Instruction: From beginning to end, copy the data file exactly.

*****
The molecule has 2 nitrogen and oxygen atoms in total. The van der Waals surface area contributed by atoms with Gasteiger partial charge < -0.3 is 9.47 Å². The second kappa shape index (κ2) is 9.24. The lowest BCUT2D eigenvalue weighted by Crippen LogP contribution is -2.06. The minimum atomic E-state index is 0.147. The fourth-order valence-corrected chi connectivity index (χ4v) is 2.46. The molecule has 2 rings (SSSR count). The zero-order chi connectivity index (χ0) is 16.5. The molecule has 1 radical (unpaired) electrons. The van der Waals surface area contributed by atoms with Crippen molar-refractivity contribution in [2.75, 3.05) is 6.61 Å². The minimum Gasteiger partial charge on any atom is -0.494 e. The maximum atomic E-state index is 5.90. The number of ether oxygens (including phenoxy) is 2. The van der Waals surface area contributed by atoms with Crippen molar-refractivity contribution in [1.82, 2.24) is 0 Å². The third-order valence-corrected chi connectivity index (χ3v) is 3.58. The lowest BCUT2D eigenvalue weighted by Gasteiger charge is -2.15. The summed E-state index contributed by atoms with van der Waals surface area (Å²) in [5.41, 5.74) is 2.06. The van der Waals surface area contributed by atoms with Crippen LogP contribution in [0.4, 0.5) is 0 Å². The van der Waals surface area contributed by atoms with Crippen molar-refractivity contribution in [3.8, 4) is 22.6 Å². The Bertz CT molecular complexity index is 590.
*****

The molecule has 2 nitrogen and oxygen atoms in total. The van der Waals surface area contributed by atoms with Gasteiger partial charge < -0.3 is 9.47 Å². The second kappa shape index (κ2) is 9.24. The lowest BCUT2D eigenvalue weighted by Crippen LogP contribution is -2.06. The minimum atomic E-state index is 0.147. The fourth-order valence-corrected chi connectivity index (χ4v) is 2.46. The molecule has 2 rings (SSSR count). The zero-order chi connectivity index (χ0) is 16.5. The molecule has 1 radical (unpaired) electrons. The van der Waals surface area contributed by atoms with Crippen molar-refractivity contribution in [2.75, 3.05) is 6.61 Å². The minimum Gasteiger partial charge on any atom is -0.494 e. The maximum atomic E-state index is 5.90. The number of ether oxygens (including phenoxy) is 2. The van der Waals surface area contributed by atoms with Crippen molar-refractivity contribution in [1.82, 2.24) is 0 Å². The third-order valence-corrected chi connectivity index (χ3v) is 3.58. The lowest BCUT2D eigenvalue weighted by Gasteiger charge is -2.15. The summed E-state index contributed by atoms with van der Waals surface area (Å²) in [5.41, 5.74) is 2.06. The van der Waals surface area contributed by atoms with Crippen LogP contribution in [0.4, 0.5) is 0 Å². The van der Waals surface area contributed by atoms with Crippen molar-refractivity contribution in [3.8, 4) is 22.6 Å². The Bertz CT molecular complexity index is 590.